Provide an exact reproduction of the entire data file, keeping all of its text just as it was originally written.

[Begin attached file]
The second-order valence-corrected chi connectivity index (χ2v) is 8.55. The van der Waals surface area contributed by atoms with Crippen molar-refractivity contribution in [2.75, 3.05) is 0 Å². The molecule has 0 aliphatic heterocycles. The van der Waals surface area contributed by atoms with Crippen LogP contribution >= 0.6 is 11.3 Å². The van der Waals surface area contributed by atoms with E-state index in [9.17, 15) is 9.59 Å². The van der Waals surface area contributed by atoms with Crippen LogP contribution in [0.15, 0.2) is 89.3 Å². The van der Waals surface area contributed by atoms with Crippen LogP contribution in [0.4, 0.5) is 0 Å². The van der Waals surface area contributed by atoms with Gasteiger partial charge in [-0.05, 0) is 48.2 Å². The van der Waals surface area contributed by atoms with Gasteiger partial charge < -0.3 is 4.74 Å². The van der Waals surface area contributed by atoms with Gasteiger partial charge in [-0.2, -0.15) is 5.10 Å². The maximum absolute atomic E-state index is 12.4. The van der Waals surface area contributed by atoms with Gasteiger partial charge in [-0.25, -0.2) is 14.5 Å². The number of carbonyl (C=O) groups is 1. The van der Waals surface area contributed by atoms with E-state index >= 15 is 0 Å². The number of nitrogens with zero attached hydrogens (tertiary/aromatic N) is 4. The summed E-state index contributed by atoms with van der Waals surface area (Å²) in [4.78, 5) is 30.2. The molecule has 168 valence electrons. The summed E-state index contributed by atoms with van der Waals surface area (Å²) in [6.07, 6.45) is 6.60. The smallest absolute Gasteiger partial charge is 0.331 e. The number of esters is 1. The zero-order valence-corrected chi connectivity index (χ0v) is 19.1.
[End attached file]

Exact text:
The second-order valence-corrected chi connectivity index (χ2v) is 8.55. The van der Waals surface area contributed by atoms with Crippen molar-refractivity contribution in [2.75, 3.05) is 0 Å². The molecule has 0 aliphatic heterocycles. The van der Waals surface area contributed by atoms with Crippen LogP contribution >= 0.6 is 11.3 Å². The van der Waals surface area contributed by atoms with E-state index in [9.17, 15) is 9.59 Å². The van der Waals surface area contributed by atoms with Crippen LogP contribution in [0.15, 0.2) is 89.3 Å². The van der Waals surface area contributed by atoms with Crippen LogP contribution in [0.4, 0.5) is 0 Å². The van der Waals surface area contributed by atoms with Gasteiger partial charge in [-0.05, 0) is 48.2 Å². The van der Waals surface area contributed by atoms with Gasteiger partial charge < -0.3 is 4.74 Å². The van der Waals surface area contributed by atoms with Gasteiger partial charge in [-0.2, -0.15) is 5.10 Å². The maximum absolute atomic E-state index is 12.4. The van der Waals surface area contributed by atoms with Gasteiger partial charge in [-0.25, -0.2) is 14.5 Å². The number of carbonyl (C=O) groups is 1. The van der Waals surface area contributed by atoms with E-state index >= 15 is 0 Å². The number of nitrogens with zero attached hydrogens (tertiary/aromatic N) is 4. The summed E-state index contributed by atoms with van der Waals surface area (Å²) in [4.78, 5) is 30.2. The molecule has 168 valence electrons. The summed E-state index contributed by atoms with van der Waals surface area (Å²) in [6.07, 6.45) is 6.60. The smallest absolute Gasteiger partial charge is 0.331 e. The number of esters is 1. The zero-order valence-corrected chi connectivity index (χ0v) is 19.1.